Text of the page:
Local educators, social, and mental health workers are now trained and better positioned to assist and manage the growing number of children affected by Autism Spectrum Disorder in the British Virgin Islands.
Autism is a condition that affects the brain’s development. In some cases, persons affected by the disorder will be challenged in their social interactions with others, as well as in their verbal and non-verbal behaviour.
Educators and the other select professionals were trained to support and interact with children living with the disorder via an autism skills training workshop that was implemented through the Ministry of Health.
With a focus on children’s general love for electronics and gadgets, participants were taught how to use a software known as the Secret Agent Society (SAS) as a tool to combat issues such as social awkwardness in autistic children.
SAS was created for children ages eight to 12 and is equipped with captivating resources and games.
With the use of the software, children are able to recognize and utilize their emotions, detect other people’s emotions and improve their overall interpersonal skills.
Pay attention to your children
Software developer Dr Renae Beaumont said it is critical that parents pay close attention to their offsprings for early signs of autism.
“Parents should speak to their primary care provider or the schools to allow for proper testing to find out if there is a challenge because the key to the best outcomes for persons on the autism spectrum is early diagnosis and appropriately-tailored intervention,” she noted.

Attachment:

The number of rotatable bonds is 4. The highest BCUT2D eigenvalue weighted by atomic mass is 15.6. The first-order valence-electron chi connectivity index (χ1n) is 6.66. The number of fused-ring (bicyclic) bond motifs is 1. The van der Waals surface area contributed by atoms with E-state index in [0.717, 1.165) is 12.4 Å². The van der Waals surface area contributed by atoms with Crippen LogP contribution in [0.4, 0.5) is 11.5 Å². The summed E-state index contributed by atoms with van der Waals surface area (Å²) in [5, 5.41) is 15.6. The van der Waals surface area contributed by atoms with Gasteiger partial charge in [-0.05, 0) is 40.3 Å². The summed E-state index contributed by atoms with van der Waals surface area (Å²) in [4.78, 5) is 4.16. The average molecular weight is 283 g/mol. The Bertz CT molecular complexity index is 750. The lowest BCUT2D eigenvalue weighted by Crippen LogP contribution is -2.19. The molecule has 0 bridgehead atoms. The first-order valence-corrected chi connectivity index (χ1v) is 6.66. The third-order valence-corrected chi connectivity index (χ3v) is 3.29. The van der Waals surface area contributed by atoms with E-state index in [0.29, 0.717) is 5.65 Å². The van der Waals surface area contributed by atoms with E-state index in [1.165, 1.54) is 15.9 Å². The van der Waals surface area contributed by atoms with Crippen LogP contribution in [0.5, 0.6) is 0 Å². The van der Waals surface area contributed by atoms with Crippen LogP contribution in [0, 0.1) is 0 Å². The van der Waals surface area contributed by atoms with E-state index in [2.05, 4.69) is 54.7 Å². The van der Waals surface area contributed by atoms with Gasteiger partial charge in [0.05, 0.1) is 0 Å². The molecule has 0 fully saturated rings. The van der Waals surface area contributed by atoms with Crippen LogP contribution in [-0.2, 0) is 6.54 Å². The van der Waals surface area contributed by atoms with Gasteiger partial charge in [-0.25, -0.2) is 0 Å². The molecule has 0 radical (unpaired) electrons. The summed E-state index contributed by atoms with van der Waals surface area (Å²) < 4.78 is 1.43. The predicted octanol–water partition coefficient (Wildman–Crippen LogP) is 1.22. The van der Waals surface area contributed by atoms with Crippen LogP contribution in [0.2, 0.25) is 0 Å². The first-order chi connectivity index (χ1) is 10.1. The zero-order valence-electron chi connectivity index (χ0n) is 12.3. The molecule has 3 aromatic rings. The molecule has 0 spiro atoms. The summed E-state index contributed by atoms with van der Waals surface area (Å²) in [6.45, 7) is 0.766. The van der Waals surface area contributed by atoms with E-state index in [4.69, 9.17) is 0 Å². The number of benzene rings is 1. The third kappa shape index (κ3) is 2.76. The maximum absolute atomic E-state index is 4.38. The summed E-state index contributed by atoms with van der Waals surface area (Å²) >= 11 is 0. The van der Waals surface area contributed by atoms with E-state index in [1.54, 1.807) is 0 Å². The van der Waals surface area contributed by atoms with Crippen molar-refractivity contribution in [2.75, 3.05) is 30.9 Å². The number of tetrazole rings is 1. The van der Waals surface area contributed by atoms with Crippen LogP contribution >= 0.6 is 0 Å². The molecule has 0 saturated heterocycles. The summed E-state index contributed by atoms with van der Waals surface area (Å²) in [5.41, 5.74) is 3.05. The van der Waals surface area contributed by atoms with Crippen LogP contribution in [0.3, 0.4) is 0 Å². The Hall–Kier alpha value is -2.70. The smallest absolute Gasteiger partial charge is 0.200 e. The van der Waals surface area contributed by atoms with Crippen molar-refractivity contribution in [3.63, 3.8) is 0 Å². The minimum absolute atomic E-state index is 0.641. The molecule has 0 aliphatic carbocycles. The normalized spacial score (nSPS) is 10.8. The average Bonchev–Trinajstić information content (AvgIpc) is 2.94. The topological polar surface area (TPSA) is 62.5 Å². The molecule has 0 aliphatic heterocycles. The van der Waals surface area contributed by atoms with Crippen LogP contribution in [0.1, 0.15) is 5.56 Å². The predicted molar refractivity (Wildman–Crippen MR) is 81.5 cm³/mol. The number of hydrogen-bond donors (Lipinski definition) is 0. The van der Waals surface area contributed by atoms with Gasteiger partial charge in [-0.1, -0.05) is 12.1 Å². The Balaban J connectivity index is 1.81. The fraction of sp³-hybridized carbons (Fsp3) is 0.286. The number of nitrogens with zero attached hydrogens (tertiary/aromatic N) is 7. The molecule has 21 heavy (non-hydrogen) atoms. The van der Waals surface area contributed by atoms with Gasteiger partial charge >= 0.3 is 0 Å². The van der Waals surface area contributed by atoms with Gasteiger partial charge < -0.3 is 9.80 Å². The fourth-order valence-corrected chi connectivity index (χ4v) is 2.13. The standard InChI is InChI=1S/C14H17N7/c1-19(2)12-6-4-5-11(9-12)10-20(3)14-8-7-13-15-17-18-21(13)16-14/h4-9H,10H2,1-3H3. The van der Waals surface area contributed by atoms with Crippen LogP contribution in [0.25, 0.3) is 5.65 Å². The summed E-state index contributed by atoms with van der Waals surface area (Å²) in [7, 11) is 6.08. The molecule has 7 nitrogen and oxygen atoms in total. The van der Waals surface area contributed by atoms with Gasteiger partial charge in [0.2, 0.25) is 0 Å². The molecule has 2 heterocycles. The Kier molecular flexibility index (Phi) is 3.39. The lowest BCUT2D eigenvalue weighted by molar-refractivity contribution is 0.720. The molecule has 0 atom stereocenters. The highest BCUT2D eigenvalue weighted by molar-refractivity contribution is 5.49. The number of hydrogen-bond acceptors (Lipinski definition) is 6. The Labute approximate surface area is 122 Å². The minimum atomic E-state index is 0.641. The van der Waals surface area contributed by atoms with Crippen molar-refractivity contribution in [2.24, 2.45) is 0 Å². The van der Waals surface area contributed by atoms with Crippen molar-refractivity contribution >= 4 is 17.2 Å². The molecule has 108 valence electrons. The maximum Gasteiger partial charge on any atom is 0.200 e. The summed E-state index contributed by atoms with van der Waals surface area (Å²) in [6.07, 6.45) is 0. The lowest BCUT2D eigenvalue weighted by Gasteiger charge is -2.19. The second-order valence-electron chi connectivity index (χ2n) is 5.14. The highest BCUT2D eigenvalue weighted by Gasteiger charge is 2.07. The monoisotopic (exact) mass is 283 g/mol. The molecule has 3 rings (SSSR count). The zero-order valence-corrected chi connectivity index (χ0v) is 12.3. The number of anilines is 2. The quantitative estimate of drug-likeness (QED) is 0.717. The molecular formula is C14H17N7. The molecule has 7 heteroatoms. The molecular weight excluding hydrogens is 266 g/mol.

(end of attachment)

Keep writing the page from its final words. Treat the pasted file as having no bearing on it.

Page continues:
She also said parents should not be ‘disheartened’ if their children are suffering from autism. “There are many professionals in this area that are really passionate about creating new interventions and support to help children to reach their potential,” she said.
Part of the objectives of the skills training was to heighten local awareness of autism, and Director of Mental Health Services, Dr Virginia Rubaine has said the Ministry of Health has been on the lookout for ways to assist autism-affected children using innovative technology to interact with them.
She said in so doing, autistic children will be then equipped to be able to ‘navigate life more effectively’.
The training workshop was a collaboration between Unite BVI, the Ministry of Health and Social Development and the BVI Health Services Authority.
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